S.T.E.P. – “Prove” (Day 18)

Today, we will cover the final stage of the process of called “S.T.E.P.”, a method of persuading and organizing your talk or essay, and is explained in Dr. Jeff Myers book called “Secretes of Great Communicators. Two days ago, I covered the first two parts of this process, called “State” and “Translate”, and yesterday, I explained the third stage of the process, called “Exemplify”. Today, we will discuss the fourth part of S.T.E.P., called “Prove”.

Prove means that you must provide “proof” (quotes and evidence) which show your point is true. Even if your audience is tracking with you if you are delivering a speech, your audience needs “proof”. As a writer, you cannot observe your reader’s reaction; however, the reader also needs “proof”.  There are two kinds of proof: testimony and statistics.

  1. Testimony: A testimony is an expert’s opinion of your message. An expert opinion is used to clarify an argument.  In Team Policy debate, this is often referred to as a “Plan Advocate”, or in other words, an expert who has written opinion and approval in favor of an Affirmative team’s policy proposal.  As a communicator, how can you make your quotes memorable? Dr. Myers lists five ways:

– Quote the source accurately.

– Choose sources with which the audience is familiar (if possible). If not, explain why the source is trustworthy and believable.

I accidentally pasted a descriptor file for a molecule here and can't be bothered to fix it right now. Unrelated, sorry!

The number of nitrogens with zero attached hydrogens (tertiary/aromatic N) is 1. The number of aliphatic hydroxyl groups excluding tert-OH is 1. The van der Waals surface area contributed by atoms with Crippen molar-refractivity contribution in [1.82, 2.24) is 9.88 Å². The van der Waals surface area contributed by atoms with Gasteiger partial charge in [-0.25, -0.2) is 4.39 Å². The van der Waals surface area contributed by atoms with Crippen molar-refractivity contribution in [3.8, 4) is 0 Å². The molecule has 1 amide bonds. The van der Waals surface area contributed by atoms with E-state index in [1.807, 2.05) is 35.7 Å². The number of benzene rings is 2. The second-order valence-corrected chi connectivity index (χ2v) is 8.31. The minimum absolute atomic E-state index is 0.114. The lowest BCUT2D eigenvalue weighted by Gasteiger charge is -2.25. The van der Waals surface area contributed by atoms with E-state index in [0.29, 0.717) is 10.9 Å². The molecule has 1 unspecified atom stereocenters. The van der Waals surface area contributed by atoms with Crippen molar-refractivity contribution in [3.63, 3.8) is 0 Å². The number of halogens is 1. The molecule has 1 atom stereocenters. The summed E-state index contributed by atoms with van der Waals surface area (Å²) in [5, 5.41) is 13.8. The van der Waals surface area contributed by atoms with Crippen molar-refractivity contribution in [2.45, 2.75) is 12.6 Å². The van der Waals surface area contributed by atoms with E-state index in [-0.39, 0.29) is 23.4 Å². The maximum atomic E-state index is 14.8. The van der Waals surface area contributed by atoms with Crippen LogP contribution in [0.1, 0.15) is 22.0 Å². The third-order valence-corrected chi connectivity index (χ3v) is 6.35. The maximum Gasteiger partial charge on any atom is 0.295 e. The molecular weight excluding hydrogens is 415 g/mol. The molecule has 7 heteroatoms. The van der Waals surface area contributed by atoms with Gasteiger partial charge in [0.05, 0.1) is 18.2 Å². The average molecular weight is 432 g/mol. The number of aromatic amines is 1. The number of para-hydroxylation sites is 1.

– If most experts agree with the source you are quoting, say so. If most experts disagree with it, explain why the source you are quoting should be believed.

– Find quotes that are short and to the point.

– Some of the best quotes are from a source that you would not expect to take the position (i.e., Myers gives the example of an evolutionist testifying to evidence of a creator).

2. Statistics: Statistics are numerical summaries of data. They give support to your argument. Myers lists 5 strategies for properly using statistics:

– Use statistics in moderation. Too many numbers creates confusion.

– Round off whole numbers.

– Use graphics and visual aids, if possible. It helps audiences understand numbers and percentages. The more complex a statistic, the more care you must take in presenting it.

– Use recent statistics and briefly explain how the data was collected. In Team Policy debate, recent statistics (over the past two years) are a must.

– Give the source of the statistics and reinforce the credibility of the source.

Using the S.T.E.P. system (or any other system) may feel awkward at first, because it is methodical and deliberate. But good writing and speaking are crafted from deliberate steps; writing is an art, but it is also a habit, a discipline, and a method. Good writing comes from good practicing.

Tune in tomorrow as we continue with more ideas on Day 19 in this series of “31 Days of Communication Tips”.

Question for you: How often do you use “testimony” or “statistics” to help prove your point? How can you seamlessly weave these into your speech or essay?

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